I thought about Activist Abby.  Abby is a teenager in the US who is working hard to ban plastic bags.  There have been some successes on that front recently (California banned them), but there is a lot of big money pouring in to campaigns to repeal California’s law and to ensure that other states don’t follow suite.  Abby’s FB post yesterday sounded like she was tired, frustrated, feeling alone in the fight against plastic bags.  She isn’t alone, and her over six thousand followers can attest to that.  But sometimes, it can feel that way.  I know.

I also thought about the Eco Club that I help out with.  How pleased I am with the t-shirt bags we have been making, about selling them at the school’s Christmas concert.  About the money we will raise to donate to the WWF’s elephant conservation program.  About how I hope people who buy them actually use them, rather than plastic bags.  I use mine all the time!  I hope our bags will spark conversation about plastic.  I wonder if we should tuck an information sheet about plastic bags in to all our bags as we sell them.  I also thought about the new Litter Brigade program that we’ve initiated with Eco Club.  The kids are doing a great job picking up school yard litter, and I’m really proud of them.  I hope the message is getting through.  Here’s what Litter Brigade managed to capture during Wednesday’s lunchtime pick up.


I trash walked for about 30 minutes, and I asked myself many questions.How many people walked by that coffee cup before I grabbed it? Who dropped it in the first place?  What kind of person does that?  Should I try again to get the city to put in some more public garbage cans?  Should I try again to get the Port Credit BIA to help me with this?  How can I increase my reach with this blog?  Who wants to read it?  How do I become more of an activist?  How do I limit the amount of stuff coming in to my house over Christmas?  Why don’t I use this handy “grabber stick” more often?  It’s great!  And so on and so on and so on.  Endless questions, endless thoughts, endless litter.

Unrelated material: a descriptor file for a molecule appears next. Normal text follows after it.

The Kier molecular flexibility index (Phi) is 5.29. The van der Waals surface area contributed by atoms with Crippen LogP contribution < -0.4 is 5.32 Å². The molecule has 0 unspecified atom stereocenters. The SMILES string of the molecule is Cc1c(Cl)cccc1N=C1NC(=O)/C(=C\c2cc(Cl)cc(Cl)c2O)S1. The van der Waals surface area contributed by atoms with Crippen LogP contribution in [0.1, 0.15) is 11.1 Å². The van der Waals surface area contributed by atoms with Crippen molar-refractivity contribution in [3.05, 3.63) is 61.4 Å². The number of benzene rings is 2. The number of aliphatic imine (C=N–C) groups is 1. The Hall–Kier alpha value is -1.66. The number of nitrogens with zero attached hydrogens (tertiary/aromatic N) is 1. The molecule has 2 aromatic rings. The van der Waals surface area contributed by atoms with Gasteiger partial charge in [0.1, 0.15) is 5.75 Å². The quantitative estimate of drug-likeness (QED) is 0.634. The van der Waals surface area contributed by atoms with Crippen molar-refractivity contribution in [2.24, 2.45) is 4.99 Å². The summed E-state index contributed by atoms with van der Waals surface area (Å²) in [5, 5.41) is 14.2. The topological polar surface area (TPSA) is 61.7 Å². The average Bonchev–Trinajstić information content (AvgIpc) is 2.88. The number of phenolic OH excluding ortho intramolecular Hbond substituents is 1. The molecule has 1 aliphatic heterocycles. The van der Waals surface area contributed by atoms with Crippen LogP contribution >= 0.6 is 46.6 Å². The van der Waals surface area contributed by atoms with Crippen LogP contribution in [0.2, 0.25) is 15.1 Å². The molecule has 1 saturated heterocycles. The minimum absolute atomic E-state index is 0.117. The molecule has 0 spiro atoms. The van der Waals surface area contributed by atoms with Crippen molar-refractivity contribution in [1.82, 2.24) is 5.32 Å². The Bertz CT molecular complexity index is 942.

I didn’t come up with answers, but I did make a small difference yesterday, so I guess that’s a good thing.  I got outside on a quite cold Canadian afternoon.  I’m not a big fan of the cold (especially now, so early in to the season), so I like to think that getting out there at all was a big deal 🙂

Here’s my full bucket, and a partial list of what I filled it with.


7 plastic bottles

5 aluminum cans

5 coffee cups (Tim’s….Canada….sigh….)

1 extra large drink cup, including plastic lid, plastic straw (McD’s)

2 diapers (these had been in an improperly placed garbage bag from someone in my apartment building, bag got ripped, diapers practically on the sidewalk.  Not a good image for our condo.  Might send a note to our management company about proper disposal procedures….)

1 fabric rag

5 bags of dog poo (particularly disgusting, no?)

When I was putting the recyclable materials in to the proper bins, I found this still inflated balloon stuck in behind them, so I was able to snag it as well.


All in all, a good day, folks.  Keep on picking up, won’t you?  And as always, feel free to share photos on my Trash Walking Facebook page

Here’s a link to the blog post where I read Naomi Shihab Nye’s piece:

and here’s a link to Activist Abby’s FB page:



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A busy week. Educating, crafting, organizing, trash walking

The past week has been busy and I have a lot to say about it. It’s been both rewarding and frustrating, and has involved maybe more time that it should have. The messy state of my own house, the emptiness of my fridge and the fullness of my laundry basket attest to how busy I have been. But it’s been a good busy, and I want to share it.
In no particular order, here’s what I’ve been up to.

I cut the sleeves and necklines off a whole lot of donated t-shirts, and then spent several hours cutting fringes at the bottom of said shirts. I tied the fringes together on a couple, added some splashes of paint, and voila! T-shirt carry bags.

I took the sample bags and the pile of pre-cut t-shirts to Eco Club on Wednesday, and got grade 4,5,6, students busy tying the fringes. Next week, we can get in to the fun part of using paint to add a touch of uniqueness to each bag. Each student will be able to take one bag as their own, and will make at least 2 more, to be sold as a charitable fundraising effort in December. I brought all tied bags home, and realized that I would have to inspect each one for holes along the knotted “seam”, where the knots were not executed quite right. There are quite a few that need re-knotting. Bless these kids, I thought this was going to be a fun and relatively easy craft. It’s turning in to a little more work than I anticipated, but the bags are going to be unique and useful, and will hopefully be consciousness raising among the kids and others in the school community and beyond. Hopefully they will inspire conversation about plastic bags. They will be Eco Club’s humble effort at reducing our plastic bag use in good old Port Credit, Ontario.